One way to resolve this situation would have been for Zachary's boss to give him a budget specifically for food, explaining that he must use all of it on food, and must not give any of it away, etc. This budget qualifies as a business expense, since it directly affects Zachary's productivity. Or if the boss really can't afford to give him any raise at all, then he could allocate part of Zachary's current salary for a food budget.

Another option would have been for his boss to threaten to fire him if he refuses to eat enough to stay healthy and productive.

Another option would be for the people who know Zach to invite him to talk and eat with them. He would have had a hard time refusing an opportunity to talk with other people about his mission.

Another option would have been for the people who know him to offer to donate two dollars to charity for every one dollar that Zach spent on himself, up to a certain limit.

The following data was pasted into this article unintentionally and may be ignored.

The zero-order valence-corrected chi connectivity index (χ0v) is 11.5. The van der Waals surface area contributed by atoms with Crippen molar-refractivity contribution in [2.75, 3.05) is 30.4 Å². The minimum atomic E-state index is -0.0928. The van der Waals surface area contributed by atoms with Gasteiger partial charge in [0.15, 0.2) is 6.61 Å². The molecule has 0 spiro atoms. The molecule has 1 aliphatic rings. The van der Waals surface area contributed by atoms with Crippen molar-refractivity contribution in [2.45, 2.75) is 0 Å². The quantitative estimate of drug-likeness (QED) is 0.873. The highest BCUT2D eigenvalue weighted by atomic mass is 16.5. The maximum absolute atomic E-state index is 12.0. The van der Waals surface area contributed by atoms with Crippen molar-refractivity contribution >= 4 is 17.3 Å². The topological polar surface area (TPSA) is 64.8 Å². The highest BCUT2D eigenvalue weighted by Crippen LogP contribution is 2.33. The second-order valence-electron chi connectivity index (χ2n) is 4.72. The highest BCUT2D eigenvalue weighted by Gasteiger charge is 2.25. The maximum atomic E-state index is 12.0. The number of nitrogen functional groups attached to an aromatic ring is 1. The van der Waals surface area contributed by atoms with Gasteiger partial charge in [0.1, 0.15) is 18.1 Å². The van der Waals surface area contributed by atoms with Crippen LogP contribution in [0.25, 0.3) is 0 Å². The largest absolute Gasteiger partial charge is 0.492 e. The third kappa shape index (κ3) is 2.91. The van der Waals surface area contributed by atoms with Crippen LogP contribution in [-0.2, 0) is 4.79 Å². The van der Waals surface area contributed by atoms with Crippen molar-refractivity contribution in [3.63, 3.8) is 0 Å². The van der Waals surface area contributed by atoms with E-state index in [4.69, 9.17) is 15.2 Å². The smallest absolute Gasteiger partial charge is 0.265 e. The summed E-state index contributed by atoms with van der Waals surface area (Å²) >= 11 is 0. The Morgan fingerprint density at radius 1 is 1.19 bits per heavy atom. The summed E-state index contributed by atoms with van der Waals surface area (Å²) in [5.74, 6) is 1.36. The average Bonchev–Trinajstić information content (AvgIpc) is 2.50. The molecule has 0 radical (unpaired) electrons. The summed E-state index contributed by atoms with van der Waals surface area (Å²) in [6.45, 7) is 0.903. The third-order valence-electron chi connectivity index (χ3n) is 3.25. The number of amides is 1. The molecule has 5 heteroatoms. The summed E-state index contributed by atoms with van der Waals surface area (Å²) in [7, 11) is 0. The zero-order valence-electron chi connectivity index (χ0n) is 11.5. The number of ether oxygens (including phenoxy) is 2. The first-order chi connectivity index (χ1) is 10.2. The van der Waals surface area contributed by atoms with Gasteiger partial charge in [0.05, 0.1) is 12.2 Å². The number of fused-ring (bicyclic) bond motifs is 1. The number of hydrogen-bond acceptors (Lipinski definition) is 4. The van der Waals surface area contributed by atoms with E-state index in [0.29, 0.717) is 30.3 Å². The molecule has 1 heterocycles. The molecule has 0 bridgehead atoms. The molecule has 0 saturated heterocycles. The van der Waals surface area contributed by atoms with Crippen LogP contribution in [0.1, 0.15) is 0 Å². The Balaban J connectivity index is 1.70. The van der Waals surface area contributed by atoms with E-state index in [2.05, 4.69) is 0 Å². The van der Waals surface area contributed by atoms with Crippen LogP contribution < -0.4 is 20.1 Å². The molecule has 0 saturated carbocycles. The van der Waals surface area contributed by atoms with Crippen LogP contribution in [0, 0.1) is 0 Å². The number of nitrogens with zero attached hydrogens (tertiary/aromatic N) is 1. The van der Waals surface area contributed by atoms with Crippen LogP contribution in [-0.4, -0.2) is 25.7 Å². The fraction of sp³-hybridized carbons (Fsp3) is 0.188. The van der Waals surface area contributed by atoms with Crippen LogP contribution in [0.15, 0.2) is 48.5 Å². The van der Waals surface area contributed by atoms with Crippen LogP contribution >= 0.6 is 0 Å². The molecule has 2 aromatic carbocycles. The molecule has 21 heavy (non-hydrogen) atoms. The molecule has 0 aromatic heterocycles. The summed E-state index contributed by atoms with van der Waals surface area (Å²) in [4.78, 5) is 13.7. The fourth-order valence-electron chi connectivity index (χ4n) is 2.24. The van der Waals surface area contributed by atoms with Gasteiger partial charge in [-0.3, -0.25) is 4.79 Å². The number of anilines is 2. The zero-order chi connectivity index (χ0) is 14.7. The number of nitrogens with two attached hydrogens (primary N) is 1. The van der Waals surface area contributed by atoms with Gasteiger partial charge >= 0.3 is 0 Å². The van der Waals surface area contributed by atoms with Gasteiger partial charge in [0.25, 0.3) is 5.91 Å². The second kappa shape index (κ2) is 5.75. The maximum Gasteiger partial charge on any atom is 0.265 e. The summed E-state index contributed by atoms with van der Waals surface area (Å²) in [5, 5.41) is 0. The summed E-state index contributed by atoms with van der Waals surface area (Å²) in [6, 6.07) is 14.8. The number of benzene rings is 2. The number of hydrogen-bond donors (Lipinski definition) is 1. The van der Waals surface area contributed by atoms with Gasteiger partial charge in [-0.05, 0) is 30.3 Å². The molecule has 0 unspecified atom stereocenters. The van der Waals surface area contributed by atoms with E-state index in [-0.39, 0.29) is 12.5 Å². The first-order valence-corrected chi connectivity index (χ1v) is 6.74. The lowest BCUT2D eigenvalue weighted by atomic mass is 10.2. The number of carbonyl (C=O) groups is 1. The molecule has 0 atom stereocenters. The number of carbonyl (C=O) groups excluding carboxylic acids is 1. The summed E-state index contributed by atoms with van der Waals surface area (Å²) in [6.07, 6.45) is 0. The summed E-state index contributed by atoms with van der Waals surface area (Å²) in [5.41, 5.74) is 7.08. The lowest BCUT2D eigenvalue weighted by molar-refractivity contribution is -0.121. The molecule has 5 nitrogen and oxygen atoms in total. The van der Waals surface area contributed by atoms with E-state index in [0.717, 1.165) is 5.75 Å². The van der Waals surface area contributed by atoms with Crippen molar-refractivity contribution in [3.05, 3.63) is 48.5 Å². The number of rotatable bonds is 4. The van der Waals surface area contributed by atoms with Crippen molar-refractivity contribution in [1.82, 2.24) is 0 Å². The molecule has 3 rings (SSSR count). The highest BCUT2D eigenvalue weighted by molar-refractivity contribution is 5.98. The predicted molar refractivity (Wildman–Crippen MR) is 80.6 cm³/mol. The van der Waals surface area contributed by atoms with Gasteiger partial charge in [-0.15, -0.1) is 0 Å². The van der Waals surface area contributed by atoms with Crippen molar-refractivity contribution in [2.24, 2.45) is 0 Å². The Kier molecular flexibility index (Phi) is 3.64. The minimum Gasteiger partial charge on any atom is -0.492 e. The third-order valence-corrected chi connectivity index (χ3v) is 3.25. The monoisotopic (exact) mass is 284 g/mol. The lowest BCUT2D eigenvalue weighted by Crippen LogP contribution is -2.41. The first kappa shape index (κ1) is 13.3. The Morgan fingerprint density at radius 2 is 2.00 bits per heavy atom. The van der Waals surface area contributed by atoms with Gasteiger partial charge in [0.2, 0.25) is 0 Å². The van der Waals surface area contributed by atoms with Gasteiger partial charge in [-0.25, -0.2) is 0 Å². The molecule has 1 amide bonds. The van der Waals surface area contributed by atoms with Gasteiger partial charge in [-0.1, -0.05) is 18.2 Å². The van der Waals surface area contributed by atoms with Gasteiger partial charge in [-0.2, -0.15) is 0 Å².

Spoiler: But noone, not even Zachary himself, thought of any of these options. They sent him to a mental institution instead. This story fills me with rage. Lots of rage. Even though I'm pretty sure it's fictional.

Two facts remain though:

1) Zachary's strategy is obviously suboptimal from a utilitarian perspective. If Zachary starves himself to death, then he won't be able to help anyone else at all.

2) If everyone in the world followed Zachary's strategy, of lowering their standard of living to match the poorest people in the world, and donated the rest of their income to helping raise the standard of living of the poorest people in the world, then the world would be... a whole lot better than it is now. Though of course there are still some ways that this scenario could go wrong.